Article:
A GRSL special stream – 2019
– Du Bo, Wuhan University, China (Lead Guest Associate Editor)
– Xiaoqiang Lu, Xi’an Institute of Optics and Precision Mechanics, Chinese Academy of Sciences, China
– Lizhe Wang, Institute of Remote Sensing and Digital Earth, Chinese Academy of Sciences, China
– Lefei Zhang, Wuhan University, China
– Jocelyn Chanussot, Institut Universtaire de France (IUF), France
The past decades have witnessed many achievements in the cognitive science. Lots of them have been modeled by computing science and spread widely into application fields and showed many promising results. For examples, Marr’s three level theory (Computational level, representation and Algorithmic level and Implementation level) was becoming important fundamental disciplines for many vision system designations and AI algorithm developments; it has been proved that the receptive fields of simple cells in mammalian primary visual cortex can be characterized as being spatially localized, oriented and band pass as well as a learning algorithm that attempts to find sparse linear codes for natural scenes is very similar to those found in the primary visual cortex; deep learning theory who assumes their layers mimics different level of abstraction or composition function of human brains has attract more and more attentions of researchers and industrial communities including remote sensing. Based on many of these progresses, the tide of cognitive computing sharing many attributes with the field of artificial intelligence is rising.
In remote sensing community, the data with complex temporal, spectral and spatial characteristics make their acquisition and interpretation very difficult. Cognitive Computing can link data analysis and adaptive information interaction to adjust content for a particular type of audience. By Cognitive Computing, we will be guide by modeling, simulating and evaluating human cognitive elements and propose new algorithms inspired by knowledge on how humans behave. It will greatly promote remote sensing acquisition and interpretation when it is based on more accurate models of how the human brain or mind senses, reasons, and responds to stimulus. Cognitive Computing is open a new way to the research of remote sensing acquisition and interpretation. It is both the opportunity and challenge for remote sensing communities.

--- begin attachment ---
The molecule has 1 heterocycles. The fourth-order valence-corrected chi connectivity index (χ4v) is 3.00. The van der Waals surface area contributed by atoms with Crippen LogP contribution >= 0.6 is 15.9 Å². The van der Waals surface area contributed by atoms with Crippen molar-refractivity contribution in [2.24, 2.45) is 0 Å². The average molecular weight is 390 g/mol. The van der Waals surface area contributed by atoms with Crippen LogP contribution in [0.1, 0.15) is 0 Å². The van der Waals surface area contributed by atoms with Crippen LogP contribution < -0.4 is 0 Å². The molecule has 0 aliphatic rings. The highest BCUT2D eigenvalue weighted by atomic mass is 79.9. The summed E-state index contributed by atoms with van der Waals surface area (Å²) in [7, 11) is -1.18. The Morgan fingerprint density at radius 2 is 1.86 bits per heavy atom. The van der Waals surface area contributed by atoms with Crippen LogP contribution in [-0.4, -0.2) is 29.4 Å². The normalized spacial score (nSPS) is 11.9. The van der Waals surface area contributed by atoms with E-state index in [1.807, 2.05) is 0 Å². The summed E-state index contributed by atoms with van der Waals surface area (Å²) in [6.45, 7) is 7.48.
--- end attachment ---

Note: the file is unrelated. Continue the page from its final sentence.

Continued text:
With these issues in mind, it is time to present the current state-of-the-art cognitive computing research on remote sensing image acquisition and interpretation.
The topics to be covered are as follows:
- Fundamental theories related to cognitive computing, such as cognitive science (attention, learning, memory, language and etc. ) and computing model ( such as data representation, feature selection, compressive sensing, deep learning, language understanding and reference, etc.);
- Cognitive computing based Remote sensing data acquisition such as fusion, restoration, reconstruction, image recovery, hyperspectral image un-mixing, assimilation;
- Cognitive computing-based Remote sensing data interpretation such as image classification, image segmentation, image change detection, image registration, target detection or tracking, scenes understanding, image retrieval and etc.;
- Applications of cognitive computing to agriculture remote sensing, environment remote sensing, land cover, hydrology, forest, ocean, Earth surface processes and etc.
- Intelligent analysis of multiple types of remote sensing data and the corresponding applications.
Submission open: January 1, 2019
Submission close: April 30, 2019